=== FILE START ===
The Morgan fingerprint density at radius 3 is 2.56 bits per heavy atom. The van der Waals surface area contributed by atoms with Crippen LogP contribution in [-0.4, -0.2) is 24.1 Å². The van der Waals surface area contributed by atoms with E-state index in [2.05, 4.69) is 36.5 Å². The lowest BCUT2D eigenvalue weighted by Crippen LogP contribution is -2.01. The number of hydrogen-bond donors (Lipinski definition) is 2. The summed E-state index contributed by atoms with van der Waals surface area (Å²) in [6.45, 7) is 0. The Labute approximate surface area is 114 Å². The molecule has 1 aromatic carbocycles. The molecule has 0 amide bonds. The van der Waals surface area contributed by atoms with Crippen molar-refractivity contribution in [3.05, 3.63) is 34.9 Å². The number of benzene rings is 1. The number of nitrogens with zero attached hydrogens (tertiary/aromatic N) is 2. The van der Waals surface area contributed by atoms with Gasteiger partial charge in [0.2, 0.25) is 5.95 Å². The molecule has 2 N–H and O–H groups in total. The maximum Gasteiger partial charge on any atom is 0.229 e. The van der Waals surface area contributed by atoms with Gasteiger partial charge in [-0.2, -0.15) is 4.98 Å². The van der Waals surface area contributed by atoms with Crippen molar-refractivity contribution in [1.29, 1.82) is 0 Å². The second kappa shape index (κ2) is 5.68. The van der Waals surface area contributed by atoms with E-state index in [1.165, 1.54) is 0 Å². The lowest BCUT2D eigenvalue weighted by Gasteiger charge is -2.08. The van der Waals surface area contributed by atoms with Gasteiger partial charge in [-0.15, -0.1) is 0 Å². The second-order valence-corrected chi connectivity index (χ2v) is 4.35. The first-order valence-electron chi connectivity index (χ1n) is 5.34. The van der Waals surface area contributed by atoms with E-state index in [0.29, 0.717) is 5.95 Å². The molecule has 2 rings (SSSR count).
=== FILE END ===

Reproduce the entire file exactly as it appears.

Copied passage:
The Morgan fingerprint density at radius 3 is 2.56 bits per heavy atom. The van der Waals surface area contributed by atoms with Crippen LogP contribution in [-0.4, -0.2) is 24.1 Å². The van der Waals surface area contributed by atoms with E-state index in [2.05, 4.69) is 36.5 Å². The lowest BCUT2D eigenvalue weighted by Crippen LogP contribution is -2.01. The number of hydrogen-bond donors (Lipinski definition) is 2. The summed E-state index contributed by atoms with van der Waals surface area (Å²) in [6.45, 7) is 0. The Labute approximate surface area is 114 Å². The molecule has 1 aromatic carbocycles. The molecule has 0 amide bonds. The van der Waals surface area contributed by atoms with Crippen molar-refractivity contribution in [3.05, 3.63) is 34.9 Å². The number of benzene rings is 1. The number of nitrogens with zero attached hydrogens (tertiary/aromatic N) is 2. The van der Waals surface area contributed by atoms with Gasteiger partial charge in [0.2, 0.25) is 5.95 Å². The molecule has 2 N–H and O–H groups in total. The maximum Gasteiger partial charge on any atom is 0.229 e. The van der Waals surface area contributed by atoms with Gasteiger partial charge in [-0.2, -0.15) is 4.98 Å². The van der Waals surface area contributed by atoms with Crippen molar-refractivity contribution in [1.29, 1.82) is 0 Å². The second kappa shape index (κ2) is 5.68. The van der Waals surface area contributed by atoms with E-state index in [1.165, 1.54) is 0 Å². The lowest BCUT2D eigenvalue weighted by Gasteiger charge is -2.08. The van der Waals surface area contributed by atoms with Gasteiger partial charge in [-0.15, -0.1) is 0 Å². The second-order valence-corrected chi connectivity index (χ2v) is 4.35. The first-order valence-electron chi connectivity index (χ1n) is 5.34. The van der Waals surface area contributed by atoms with E-state index in [0.29, 0.717) is 5.95 Å². The molecule has 2 rings (SSSR count).